As you can see, I have refreshed my plugins a few times, and since plugins can’t delete related instances when they stop running, the instances they create never get destroyed. This issue doesn’t just affect instances in CoreGui, it affects anything any plugin creates that has been parented.
This is a potential memory leak, and just generally bad practice.
As a plugin developer, the preferred solution would be to let us access some signal (such as plugin.Removing) which we can then use to clean up instances. Another idea I had was giving instances a special signature when they are created by a plugin, so that when plugins are refreshed, instances with this signature will be destroyed – however there are flaws with this on its own, because plugins that create permanent instances (e.g. triangle terrain creators) will have their permanent instances removed on refresh.
Well, firstly, to clarify: Destroying instances before the plugin stops is out of the question because these instances would likely still be in use at the time when the plugin is stopped.
Destroying instances once the plugin has stopped is essential because duplicates will be created otherwise. The most common version of this problem would be when a user causes their plugins to refresh while in a studio session (through updating their plugins probably). Every plugin the user is running restarts and none of the old instances are cleaned up. If this is the first refresh, this instantly doubles the number of instances in the session. Refreshes after that will continually duplicate. This is not good for performance (although the impact is negligible in most situations) and clutters the user’s environment.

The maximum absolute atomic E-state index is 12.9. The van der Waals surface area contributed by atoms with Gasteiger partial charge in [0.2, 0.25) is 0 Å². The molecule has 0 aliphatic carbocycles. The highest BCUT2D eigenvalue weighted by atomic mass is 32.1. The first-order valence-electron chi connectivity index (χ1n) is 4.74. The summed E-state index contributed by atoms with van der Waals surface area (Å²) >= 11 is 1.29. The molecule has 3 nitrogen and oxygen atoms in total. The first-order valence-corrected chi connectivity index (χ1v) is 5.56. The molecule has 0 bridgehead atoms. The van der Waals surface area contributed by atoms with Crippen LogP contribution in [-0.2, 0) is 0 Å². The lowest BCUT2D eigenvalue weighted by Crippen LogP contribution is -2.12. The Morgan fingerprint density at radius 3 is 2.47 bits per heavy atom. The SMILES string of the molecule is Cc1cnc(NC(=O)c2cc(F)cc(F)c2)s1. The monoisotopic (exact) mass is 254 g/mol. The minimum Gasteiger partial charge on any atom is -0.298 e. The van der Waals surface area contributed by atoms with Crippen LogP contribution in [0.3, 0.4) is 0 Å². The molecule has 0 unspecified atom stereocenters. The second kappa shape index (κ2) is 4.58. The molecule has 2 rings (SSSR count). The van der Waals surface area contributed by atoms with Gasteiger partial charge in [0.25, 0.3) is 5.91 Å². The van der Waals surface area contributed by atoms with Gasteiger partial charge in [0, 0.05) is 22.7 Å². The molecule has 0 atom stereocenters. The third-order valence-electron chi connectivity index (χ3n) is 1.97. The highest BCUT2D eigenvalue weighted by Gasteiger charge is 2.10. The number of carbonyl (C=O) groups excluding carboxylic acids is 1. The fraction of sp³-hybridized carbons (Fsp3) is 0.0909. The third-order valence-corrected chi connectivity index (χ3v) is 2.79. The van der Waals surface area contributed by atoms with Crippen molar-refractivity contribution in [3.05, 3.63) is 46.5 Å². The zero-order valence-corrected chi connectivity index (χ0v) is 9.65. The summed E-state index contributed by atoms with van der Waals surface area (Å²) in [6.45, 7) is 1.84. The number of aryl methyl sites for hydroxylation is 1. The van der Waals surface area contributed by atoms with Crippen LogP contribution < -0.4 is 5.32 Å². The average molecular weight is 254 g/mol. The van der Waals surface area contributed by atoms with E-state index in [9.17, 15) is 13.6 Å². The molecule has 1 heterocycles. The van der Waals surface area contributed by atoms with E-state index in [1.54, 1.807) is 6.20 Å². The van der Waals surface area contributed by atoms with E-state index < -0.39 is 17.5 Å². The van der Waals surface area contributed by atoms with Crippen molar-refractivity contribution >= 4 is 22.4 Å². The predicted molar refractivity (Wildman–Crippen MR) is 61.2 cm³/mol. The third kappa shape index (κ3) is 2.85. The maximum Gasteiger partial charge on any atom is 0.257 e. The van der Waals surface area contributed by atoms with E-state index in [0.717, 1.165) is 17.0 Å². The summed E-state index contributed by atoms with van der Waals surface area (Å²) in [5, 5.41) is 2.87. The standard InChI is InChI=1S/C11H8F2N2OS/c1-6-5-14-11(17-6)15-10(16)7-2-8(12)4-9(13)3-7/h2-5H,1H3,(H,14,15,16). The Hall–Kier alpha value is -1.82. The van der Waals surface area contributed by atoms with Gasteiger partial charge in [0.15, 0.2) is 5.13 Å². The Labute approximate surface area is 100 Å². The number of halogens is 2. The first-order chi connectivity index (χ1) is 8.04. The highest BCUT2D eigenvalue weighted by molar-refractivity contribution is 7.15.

Developers can work around this by checking to see if obsolete instances related to their plugin already exist before creating new ones, however it doesn’t fix the actual problem (instances not being cleaned up) and only works if the plugins are started again (so if they stop and don’t restart, the issue is still there).
That’s really the only use case I have at the moment.
It is important and essential to remove them after the plugins stop because there is a chance that plugins will not stop gracefully. This happens when studio crashes or when plugins are reloaded, and while it’s not incredibly common, it can build up over time, and cause minor performance issues and clutter, as EmeraldSlash already said.
While it’s technically possible to just set the Archivable property of an Instance to false to prevent these duplications from being saved, this still doesn’t deal with Instances that are duplicated while Studio is open, and it requires plugin developers to actively manage this, which most don’t.